The 29-year-old Russian was the only athlete still eligible to win the prize. Lebedeva still must participate in the Sept. 9-10 final in Monaco to ensure she collects her money.
The jackpot goes to athletes who sweep their events at all six Golden League meets. The prize was open to 12 events this season.
Lebedeva did it alone this year and became only the second athlete to claim the full jackpot, after 800-meter runner Maria Mutola in 2003.
"It's a great moment, I am overwhelmed," Lebedeva said.
A mother of a three-year-old daughter, Lebedeva said before the meet she would donate 10 percent of the prize to her old school in Volgograd.
Wearing a starting bib with the number 1,000,000, Lebedeva cleared only 13.95 meters in her first leap to begin the competition in fourth place. But her second effort of 14.85 put her into the lead for good.
In the sixth and final series, Yamile Aldama of Sudan soared 14.82 to come close - but not enough to threaten Lebedeva's sweep. Yargelis Savigne of Cuba, silver medalist at last month's world championship in Helsinki, was third at 14.57.
Lebedeva's task was made easier by the late withdrawal of world champion Trecia Smith of Jamaica because of injury.
Nursing a tender Achilles' tendon, Lebedeva pulled out of the Helsinki final in a bid to avoid aggravating the injury. In doing so, she missed the chance of a third straight world title.
Lebedeva, the Olympic long jump champion, and Smith have both jumped 15.11 meters this season, the best in the world. Lebedeva had won the previous Golden League meets in Paris, Rome, Oslo, Zurich and Brussels.
"I feel I am dreaming," Lebedeva said Sunday. "Today is the lucky day for me. The fortune is smiling. I think I made a good decision to save my energy and not jump in the Helsinki final. It was not easy, but I did it. Now I do not need to worry about my family, my daughter, our future."
Christine Arron of France saw her hopes of a share of the jackpot ruined by her defeat in Zurich, the fourth stop of the Golden League tour.
She won Sunday's 100-meter sprint in 11.01 seconds, coming one victory short of being eligible for the jackpot.
"My form seems to be peaking at the end of the season, it's a little bit late," said Arron, who was world bronze medalist.
World champion Lauryn Williams of the United States, who won the Zurich race, finished fourth this time.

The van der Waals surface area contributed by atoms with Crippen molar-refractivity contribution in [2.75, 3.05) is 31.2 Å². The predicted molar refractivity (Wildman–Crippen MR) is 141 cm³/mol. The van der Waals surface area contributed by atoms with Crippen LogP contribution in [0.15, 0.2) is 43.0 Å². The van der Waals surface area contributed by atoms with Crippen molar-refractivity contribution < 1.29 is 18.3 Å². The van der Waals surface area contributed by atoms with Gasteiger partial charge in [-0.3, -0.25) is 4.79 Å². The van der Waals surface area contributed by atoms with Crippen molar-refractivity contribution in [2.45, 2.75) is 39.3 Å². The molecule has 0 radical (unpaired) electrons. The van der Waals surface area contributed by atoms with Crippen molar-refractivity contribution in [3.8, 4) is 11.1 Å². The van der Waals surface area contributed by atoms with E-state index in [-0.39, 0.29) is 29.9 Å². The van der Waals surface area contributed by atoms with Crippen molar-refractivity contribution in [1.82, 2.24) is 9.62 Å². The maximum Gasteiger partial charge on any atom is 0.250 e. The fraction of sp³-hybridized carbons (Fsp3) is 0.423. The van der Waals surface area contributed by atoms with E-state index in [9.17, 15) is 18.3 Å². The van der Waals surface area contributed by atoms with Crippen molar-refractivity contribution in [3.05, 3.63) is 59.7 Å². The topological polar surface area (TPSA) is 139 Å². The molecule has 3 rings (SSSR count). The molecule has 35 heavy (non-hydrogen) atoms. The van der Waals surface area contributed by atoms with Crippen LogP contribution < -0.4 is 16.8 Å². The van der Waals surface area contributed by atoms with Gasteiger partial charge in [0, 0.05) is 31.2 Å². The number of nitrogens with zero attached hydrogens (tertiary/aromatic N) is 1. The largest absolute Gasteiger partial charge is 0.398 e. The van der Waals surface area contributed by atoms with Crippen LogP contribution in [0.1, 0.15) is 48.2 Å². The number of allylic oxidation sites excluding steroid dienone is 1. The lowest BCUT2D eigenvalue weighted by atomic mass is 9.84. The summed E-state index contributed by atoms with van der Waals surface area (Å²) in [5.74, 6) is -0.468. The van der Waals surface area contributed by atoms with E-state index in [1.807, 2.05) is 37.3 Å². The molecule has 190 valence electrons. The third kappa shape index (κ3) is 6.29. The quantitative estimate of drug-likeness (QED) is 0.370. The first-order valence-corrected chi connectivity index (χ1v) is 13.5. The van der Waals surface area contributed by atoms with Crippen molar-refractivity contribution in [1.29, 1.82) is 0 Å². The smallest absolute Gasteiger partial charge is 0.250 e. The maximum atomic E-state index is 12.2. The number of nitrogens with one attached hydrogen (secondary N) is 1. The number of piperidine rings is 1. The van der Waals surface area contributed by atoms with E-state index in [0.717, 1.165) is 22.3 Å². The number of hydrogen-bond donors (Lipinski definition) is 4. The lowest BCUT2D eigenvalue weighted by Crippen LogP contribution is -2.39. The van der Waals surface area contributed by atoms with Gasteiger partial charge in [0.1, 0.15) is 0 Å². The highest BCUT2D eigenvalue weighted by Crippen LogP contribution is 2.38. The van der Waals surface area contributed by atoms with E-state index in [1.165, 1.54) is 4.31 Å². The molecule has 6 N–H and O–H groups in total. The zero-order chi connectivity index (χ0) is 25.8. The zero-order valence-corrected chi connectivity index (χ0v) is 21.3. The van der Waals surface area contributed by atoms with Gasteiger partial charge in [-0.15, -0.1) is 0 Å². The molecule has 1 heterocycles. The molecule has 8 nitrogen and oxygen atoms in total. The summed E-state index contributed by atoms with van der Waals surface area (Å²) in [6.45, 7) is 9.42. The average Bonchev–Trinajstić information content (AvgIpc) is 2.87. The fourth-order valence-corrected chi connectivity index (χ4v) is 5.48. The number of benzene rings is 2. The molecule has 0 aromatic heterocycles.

Chandra Sturrup of Bahamas was second in 11.02, while Melisa Barber of the United States came third in 11.16. Williams clocked 11.17.
After an often cool and rainy summer in Europe, the final Golden League meet took place in warm and sunny weather in Berlin's Olympic stadium, which will stage next year's soccer World Cup final.
Jamaicans dominated the men's sprints.
Dwight Thomas won the 100 in 10.01 seconds, with Ronald Pognon of France second in 10.08. Jason Gardener of Britain was third in 10.09. Olympic and world champion Justin Gatlin of the United States skipped the meet.
Christopher Williams beat second-placed Tyree Washington of the United States to win the 200 in 20.33. Washington clocked 20.43.
"It was a good race. I came here with the intention to win - so I won," Williams said.
Dominique Arnold of the United States won the 110 hurdles in 13.20, while world champion Ladji Doucoure was sixth. Thomas Blaschek of Germany was second in 13.33 and Robert Kronberg of Sweden took third in 13.55.
Several other world champions also had a bad day.
Rachid Ramzi, the Moroccan now running for Bahrain who swept the 800 and 1,500 titles in Helsinki, finished fourth in the 800. Mbulaeni Mulaudzi of South Africa won in 1:44.26.
In the men's high jump, world champion Yuriy Krymarinko cleared 2.27 meters to finish fourth. Yaroslav Rybakov of Russia, world bronze medalist, won the event at 2.32.
Daniel Kipchirchir Komen of Kenya won his fourth 1,500-meter race in six Golden League meets this year, clocking 3:29.72, the second fastest time this season.
Bernard Lagat of the United States won the 5,000 in a personal best 12:59.29.
Sandra Glover of the United States, the bronze medalist in Helsinki, won the 400 hurdles in 54.17.Reuse content